The Degradation And Devaluation Of Nurses


 
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By Debbie Moore-Black, RN

Where do I begin? Maybe at the beginning.

Let’s start with the degradation and devaluation of nurses across this country.

For decades, I lived the devaluing of nurses. Daily huddles from our nurse managers, ER nurses, ICU nurses, and behavioral health nurses. Emails and huddles about downsizing. Nurse-patient ratios. Decreasing nursing staff and increasing patients. ICU nurses typically had a 2:1 ratio and, depending on the patient’s acuity, a 1:1 ratio. But as years went by, we watched our nursing world become increasingly unsafe. Decreasing our staff because we were told: “For the sake of the budget.”

We watched the much-needed and valued CNAs and technicians disappear. Our EKG/secretaries disappear with less than a two-week notice.

The degradation and devaluation of nurses.

We also watched the increase in CEO salaries in the millions per year, not including their perks. The secrecy of “bonus checks” to our managers. The hospital board members receiving their financial bonus perks also. Every upper management padding their pockets as they rode on the backs of nurses.

While we worked to keep patients alive. 12 to 14 hours a day. Rarely a 30-minute break. And rarely even a 15-minute break. The “tripling up” assignments. The dangerously unsafe assignments. The badgering and micromanage of managers. No matter what we did, how long we worked, Tripling our assignments; we were bad and awful and had to do better. Better … or else we would pay the consequences. The threats. The degradation. The devaluation. Of us.

And then COVID happened. And then Delta happened. And with the mass refusal of receiving COVID vaccinations across our country, our ERs and ICUs filled up. Overfilled. Massive admissions of unvaccinated Covid patients desperately seeking to breathe. Desperately seeking ER and ICU admission.

And throughout these next two years, our ICU beds became scarce. It has become a vicious cycle. No ICU beds. No ICU/ER nurses. Ambulances and medics and paramedics backed up. Four-hour waits for a 911 call. Our health care system has become clogged and failing.

And along with this crisis comes the emerging need for ICU nurses. For ER nurses. For respiratory therapists. Suddenly we are valued. And needed. And in high demand.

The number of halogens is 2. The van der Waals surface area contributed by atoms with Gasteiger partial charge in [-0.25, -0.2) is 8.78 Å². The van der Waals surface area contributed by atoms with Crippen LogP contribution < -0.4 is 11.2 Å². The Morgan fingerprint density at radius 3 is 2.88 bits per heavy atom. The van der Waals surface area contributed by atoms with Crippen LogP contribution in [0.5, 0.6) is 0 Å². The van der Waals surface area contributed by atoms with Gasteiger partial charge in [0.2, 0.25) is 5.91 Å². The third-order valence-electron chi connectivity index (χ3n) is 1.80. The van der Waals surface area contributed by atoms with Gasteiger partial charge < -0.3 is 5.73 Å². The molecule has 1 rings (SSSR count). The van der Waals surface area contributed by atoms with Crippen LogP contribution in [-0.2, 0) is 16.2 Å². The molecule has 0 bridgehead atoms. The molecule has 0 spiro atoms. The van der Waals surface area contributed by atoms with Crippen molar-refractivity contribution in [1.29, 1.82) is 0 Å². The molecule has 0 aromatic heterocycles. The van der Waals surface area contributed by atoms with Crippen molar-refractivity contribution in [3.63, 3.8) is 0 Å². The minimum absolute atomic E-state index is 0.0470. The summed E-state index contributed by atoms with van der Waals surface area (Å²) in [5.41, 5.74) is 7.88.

Suddenly, an ICU/ER nurse can make $5,000 to $10,000 per week with a travel agency.

And throughout the years of physical and verbal abuse trickled down from CEOs to our managers, we fled for higher ground.

The staff members that stayed on board with their hospitals (without going to travel nursing) have not been compensated.

And a new degradation has begun.

An ICU or ER staff nurse making $30 to $40 per hour standing and working next to a travel nurse making $5,000 or more per week.

And hospitals not honoring the nurses that stayed onboard but rewarding the travel nurses.

Is there an end in sight?

When COVID potentially winds down, will we teach CEOs, board members, upper management that we demand respect?

That we are college-educated professionals?

Will COVID change the face of nurses throughout our country?

Time will only tell if lessons will be learned.

The greed of CEOs and upper management is catching up with them.

Nurses are realizing and demanding their worth.

And I stand tall for all of the nurses who demand their respect and their worth.

Debbie Moore-Black is a nurse.


 
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Articles in this issue:

Masthead

  • Masthead

    Editor-in Chief:
    Kirsten Nicole

    Editorial Staff:
    Kirsten Nicole
    Stan Kenyon
    Robyn Bowman
    Kimberly McNabb
    Lisa Gordon
    Stephanie Robinson
     

    Contributors:
    Kirsten Nicole
    Stan Kenyon
    Liz Di Bernardo
    Cris Lobato
    Elisa Howard
    Susan Cramer

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